Thursday, April 28th 2016

ASRock and Intel Team up to Create One of the Smallest Mini PCs: DeskMini

Aside from appreciating a delicate compact design, most people barely recognize the artisanship and technology breakthrough it takes to shrink gizmos by even merely an inch. That said, it took two great minds, both Intel and ASRock working side by side to build one of the world's smallest mini PCs - ASRock DeskMini.

"We are excited to be working with ASRock as an ecosystem partner on innovative products," said Steve R. Peterson, Client Marketing and Enabling Director at Intel Corp. "The Mini Socket Technology Extended (Mini-STX) form factor adds the flexibility to support Intel LGA 1151 socket-based Intel processors in the mini PC segment. Ultimately, the Mini-STX component stack provides valuable configurability options for the channel, by extending the DT tower building block model into some of the smallest mini PCs available today."
ASRock DeskMini is based on the latest Mini Socket Technology Extended form factor, otherwise known as Mini-STX. Contrary to other run-of-the-mill small form factor systems, not only does DeskMini allow users to swap the CPU according to their own choice, it also packs enough headroom for a standard Intel box fan plus two 2.5 inch disk drives, all into the 1.92 liter chassis.

Moreover, while the whole setup is much smaller and power efficient than traditional desktop systems, it is also way more powerful than the current NUCs in the market. After conducting a series of tests, it was evident that ASRock DeskMini rocked the Cinebench R15, Sandra and 3DMark scores with an Intel Core i3-6100, compared to other mini PCs that sported a Core i7-6500U.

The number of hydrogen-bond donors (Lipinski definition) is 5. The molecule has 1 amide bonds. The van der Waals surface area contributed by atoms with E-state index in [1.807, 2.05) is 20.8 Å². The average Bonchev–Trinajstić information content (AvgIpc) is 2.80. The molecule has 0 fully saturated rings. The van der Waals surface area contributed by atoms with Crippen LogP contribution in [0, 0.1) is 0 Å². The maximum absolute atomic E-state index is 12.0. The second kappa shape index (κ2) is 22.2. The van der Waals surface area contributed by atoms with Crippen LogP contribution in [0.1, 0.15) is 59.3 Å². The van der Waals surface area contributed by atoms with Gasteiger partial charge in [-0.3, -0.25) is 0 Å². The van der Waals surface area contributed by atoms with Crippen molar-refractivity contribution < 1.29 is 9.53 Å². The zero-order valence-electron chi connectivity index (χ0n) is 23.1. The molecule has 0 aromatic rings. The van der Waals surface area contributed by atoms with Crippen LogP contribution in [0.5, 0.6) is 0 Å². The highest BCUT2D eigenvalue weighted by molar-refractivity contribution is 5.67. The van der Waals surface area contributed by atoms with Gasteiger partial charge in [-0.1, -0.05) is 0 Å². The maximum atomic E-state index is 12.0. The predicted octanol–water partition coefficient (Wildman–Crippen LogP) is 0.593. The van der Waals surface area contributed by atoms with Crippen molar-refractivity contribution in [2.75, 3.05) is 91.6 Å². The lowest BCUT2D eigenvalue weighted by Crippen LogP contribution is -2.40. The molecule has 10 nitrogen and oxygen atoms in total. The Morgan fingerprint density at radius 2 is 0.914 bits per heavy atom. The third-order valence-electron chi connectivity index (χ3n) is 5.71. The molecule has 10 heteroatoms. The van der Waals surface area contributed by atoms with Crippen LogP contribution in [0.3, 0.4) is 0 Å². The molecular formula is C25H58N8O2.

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8 Comments on ASRock and Intel Team up to Create One of the Smallest Mini PCs: DeskMini

#1
Dethroy
That's nice and all. But I either need something very small (like an Intel NUC) or I want performance and don't really care if the hardware occupies a bit more space.

And by the way... NUCs are awesome!
Posted on Reply
#2
AsRock
TPU addict
Dethroy said:
That's nice and all. But I either need something very small (like an Intel NUC) or I want performance and don't really care if the hardware occupies a bit more space.

And by the way... NUCs are awesome!
But it looks like the size of a PSU which makes me wounder if it could fit there, and if it can get a case that holds 2 PSU's :p.

And meh nuc only looks good in 3rd party cases.
Posted on Reply
#3
Caring1
AsRock said:
But it looks like the size of a PSU
Beat me too it, I was thinking the same.
Posted on Reply
#4
LAN_deRf_HA
The boards are only 5x5" so it probably could fit in a ATX psu sized case. This one doesn't seem to have the screw holes for that though.
Posted on Reply
#5
Dragonsmonk
LAN_deRf_HA said:
The boards are only 5x5" so it probably could fit in a ATX psu sized case. This one doesn't seem to have the screw holes for that though.
and then you'd still have an external power-brick, which I find hella annoying.

On the other hand - why are they never including any priceing into the "we're awesome" press releases... only makes those a pr-stunt without any real info.
Posted on Reply
#6
Caring1
The Cinebench score isn't that good, they are comparing a much faster clocked CPU, and not one with the same clocks.
Posted on Reply
#7
Walky
Caring1 said:
The Cinebench score isn't that good, they are comparing a much faster clocked CPU, and not one with the same clocks.
Because most of the miniPC use mobile processor. And that is what they are comparing... BTW price of i7-6500U is $393.00 while i3 cost only $117.00
Posted on Reply
#8
rruff
Walky said:
Because most of the miniPC use mobile processor. And that is what they are comparing... BTW price of i7-6500U is $393.00 while i3 cost only $117.00
Yep, being able to use a desktop CPU is a big plus. We should see miniSTX for less money than the mini computers using mobile CPUs.
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